PART 2 — Election Reform, New Public Measures and More: What to Watch in 2023 Legislative Session
The Wyoming Truth examines the key issues legislators will address during next year’s 40-day general session
- Published In: Politics
- Last Updated: Oct 03, 2022
Wyoming lawmakers will convene at the state capitol building in Cheyenne in January to enact legislation impacting a range of policy issues, including election reform and public safety. The Wyoming Truth examined all 77 of the state legislature's draft committee bills for next year's general session. (Photo via WyoLeg.gov).
By Jacob Gardenswartz
Special to the Wyoming Truth
Wyoming legislators will have a full plate when they return to the statehouse in January for a 40-day general session. As the Wyoming Truth previously detailed, lawmakers are exploring a number of major changes: expanding access to mental health services, helping alleviate home tax rates and addressing a budget crunch impacting public education.
But there’s even more that lawmakers will tackle during the upcoming general session, which takes place every odd year. (Even years are reserved for a session to determine the following year’s budgets.) Legislators hope to reform Wyoming’s election system, impose new measures to increase public safety and even incentivize more film production in the state.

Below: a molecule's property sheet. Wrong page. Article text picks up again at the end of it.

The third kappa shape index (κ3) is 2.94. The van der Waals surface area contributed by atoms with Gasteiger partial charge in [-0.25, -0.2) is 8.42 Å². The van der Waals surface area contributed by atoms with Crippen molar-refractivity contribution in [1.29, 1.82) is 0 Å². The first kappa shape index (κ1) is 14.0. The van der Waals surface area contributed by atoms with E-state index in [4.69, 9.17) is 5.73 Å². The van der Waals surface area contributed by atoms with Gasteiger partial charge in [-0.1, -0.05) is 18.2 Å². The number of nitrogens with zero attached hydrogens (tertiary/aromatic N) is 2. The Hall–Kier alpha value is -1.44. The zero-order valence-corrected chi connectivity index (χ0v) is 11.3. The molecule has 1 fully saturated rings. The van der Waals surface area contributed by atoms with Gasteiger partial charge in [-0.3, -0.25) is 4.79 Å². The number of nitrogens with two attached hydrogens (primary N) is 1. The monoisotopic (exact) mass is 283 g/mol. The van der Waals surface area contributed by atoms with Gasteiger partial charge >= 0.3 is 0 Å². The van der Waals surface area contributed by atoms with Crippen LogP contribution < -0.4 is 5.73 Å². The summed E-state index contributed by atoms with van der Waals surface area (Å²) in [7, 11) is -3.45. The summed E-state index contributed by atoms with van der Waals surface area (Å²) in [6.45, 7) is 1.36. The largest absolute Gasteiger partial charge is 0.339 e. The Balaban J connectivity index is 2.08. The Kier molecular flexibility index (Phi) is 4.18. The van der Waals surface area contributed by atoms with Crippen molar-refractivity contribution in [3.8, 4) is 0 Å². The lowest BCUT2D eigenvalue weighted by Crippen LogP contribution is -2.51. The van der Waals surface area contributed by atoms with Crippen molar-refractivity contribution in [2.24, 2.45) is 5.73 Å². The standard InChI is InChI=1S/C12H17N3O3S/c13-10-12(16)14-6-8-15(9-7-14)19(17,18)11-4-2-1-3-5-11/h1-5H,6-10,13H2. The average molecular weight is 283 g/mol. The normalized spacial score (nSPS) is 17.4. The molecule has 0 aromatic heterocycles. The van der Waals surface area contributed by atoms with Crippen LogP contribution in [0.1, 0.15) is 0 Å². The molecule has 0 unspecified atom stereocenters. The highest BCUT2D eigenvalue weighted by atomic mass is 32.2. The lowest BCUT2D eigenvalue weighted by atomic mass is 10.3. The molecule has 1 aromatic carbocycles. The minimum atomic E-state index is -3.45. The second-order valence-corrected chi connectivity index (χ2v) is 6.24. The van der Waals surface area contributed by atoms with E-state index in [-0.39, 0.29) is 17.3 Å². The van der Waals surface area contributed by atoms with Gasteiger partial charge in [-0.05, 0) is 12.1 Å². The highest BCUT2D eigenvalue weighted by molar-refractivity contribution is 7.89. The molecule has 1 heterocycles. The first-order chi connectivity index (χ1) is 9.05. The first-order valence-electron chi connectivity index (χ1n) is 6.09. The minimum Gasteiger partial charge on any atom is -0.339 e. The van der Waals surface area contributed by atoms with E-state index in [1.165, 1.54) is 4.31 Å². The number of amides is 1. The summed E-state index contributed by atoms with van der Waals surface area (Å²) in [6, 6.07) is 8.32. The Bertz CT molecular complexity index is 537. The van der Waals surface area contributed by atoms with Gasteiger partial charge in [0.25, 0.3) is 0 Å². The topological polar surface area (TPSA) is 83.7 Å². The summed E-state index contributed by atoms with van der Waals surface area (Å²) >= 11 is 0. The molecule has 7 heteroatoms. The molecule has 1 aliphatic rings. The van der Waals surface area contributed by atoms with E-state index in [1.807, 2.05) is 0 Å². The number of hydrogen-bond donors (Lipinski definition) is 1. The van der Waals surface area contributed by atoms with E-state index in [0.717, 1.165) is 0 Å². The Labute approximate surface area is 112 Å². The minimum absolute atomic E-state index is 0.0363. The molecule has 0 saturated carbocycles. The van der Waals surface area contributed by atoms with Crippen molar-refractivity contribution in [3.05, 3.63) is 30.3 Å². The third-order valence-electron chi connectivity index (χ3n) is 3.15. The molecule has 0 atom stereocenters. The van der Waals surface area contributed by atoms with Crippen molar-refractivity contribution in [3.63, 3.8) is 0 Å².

Despite multiple assertions from state officials to the safety of Wyoming’s elections — and enhanced statewide audits finding 100% accuracy in the results of both the 2020 election and 2022 primaries — election security remains a top concern among Republican voters, evidenced by the election of Rep. Chuck Gray (R-Casper) as the GOP nominee for Wyoming Secretary of State. Gray campaigned heavily on unsubstantiated claims of election fraud, alleging that the 2020 results were “clearly rigged” and hosting multiple showings of a movie pushing unproven conspiracies of mass voter fraud.
As a result, lawmakers on the Joint Corporations, Elections and Political Subdivisions Committee are drafting a bill which would establish a separate state office to oversee elections, stripping those duties from the secretary of state.